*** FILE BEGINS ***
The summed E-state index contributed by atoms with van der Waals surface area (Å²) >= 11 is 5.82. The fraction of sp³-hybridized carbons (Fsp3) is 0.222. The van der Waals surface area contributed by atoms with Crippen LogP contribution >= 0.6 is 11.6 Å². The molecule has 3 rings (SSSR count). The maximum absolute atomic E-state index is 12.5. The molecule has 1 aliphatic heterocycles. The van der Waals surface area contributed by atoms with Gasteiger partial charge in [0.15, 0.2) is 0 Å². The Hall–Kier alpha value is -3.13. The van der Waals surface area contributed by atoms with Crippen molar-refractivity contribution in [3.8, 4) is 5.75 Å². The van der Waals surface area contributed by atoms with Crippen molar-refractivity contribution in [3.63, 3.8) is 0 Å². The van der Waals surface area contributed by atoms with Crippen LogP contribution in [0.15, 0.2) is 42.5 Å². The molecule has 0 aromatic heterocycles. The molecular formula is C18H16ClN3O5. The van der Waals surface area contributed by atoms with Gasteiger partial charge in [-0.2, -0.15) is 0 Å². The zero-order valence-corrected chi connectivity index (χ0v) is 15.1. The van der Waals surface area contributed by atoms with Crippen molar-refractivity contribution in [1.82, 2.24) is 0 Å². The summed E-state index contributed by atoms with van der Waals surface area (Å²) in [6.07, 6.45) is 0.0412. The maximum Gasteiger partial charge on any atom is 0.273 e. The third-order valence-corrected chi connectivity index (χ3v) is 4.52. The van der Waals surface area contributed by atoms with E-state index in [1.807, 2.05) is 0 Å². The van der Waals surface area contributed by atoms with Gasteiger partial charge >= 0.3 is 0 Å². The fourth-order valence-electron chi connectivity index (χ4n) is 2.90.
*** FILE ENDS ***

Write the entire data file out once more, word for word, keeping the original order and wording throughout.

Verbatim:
The summed E-state index contributed by atoms with van der Waals surface area (Å²) >= 11 is 5.82. The fraction of sp³-hybridized carbons (Fsp3) is 0.222. The van der Waals surface area contributed by atoms with Crippen LogP contribution >= 0.6 is 11.6 Å². The molecule has 3 rings (SSSR count). The maximum absolute atomic E-state index is 12.5. The molecule has 1 aliphatic heterocycles. The van der Waals surface area contributed by atoms with Gasteiger partial charge in [0.15, 0.2) is 0 Å². The Hall–Kier alpha value is -3.13. The van der Waals surface area contributed by atoms with Crippen molar-refractivity contribution in [3.8, 4) is 5.75 Å². The van der Waals surface area contributed by atoms with Crippen molar-refractivity contribution in [3.63, 3.8) is 0 Å². The van der Waals surface area contributed by atoms with Crippen LogP contribution in [0.15, 0.2) is 42.5 Å². The molecule has 0 aromatic heterocycles. The molecular formula is C18H16ClN3O5. The van der Waals surface area contributed by atoms with Gasteiger partial charge in [-0.2, -0.15) is 0 Å². The zero-order valence-corrected chi connectivity index (χ0v) is 15.1. The van der Waals surface area contributed by atoms with Crippen molar-refractivity contribution in [1.82, 2.24) is 0 Å². The summed E-state index contributed by atoms with van der Waals surface area (Å²) in [6.07, 6.45) is 0.0412. The maximum Gasteiger partial charge on any atom is 0.273 e. The third-order valence-corrected chi connectivity index (χ3v) is 4.52. The van der Waals surface area contributed by atoms with E-state index in [1.807, 2.05) is 0 Å². The van der Waals surface area contributed by atoms with Gasteiger partial charge >= 0.3 is 0 Å². The fourth-order valence-electron chi connectivity index (χ4n) is 2.90.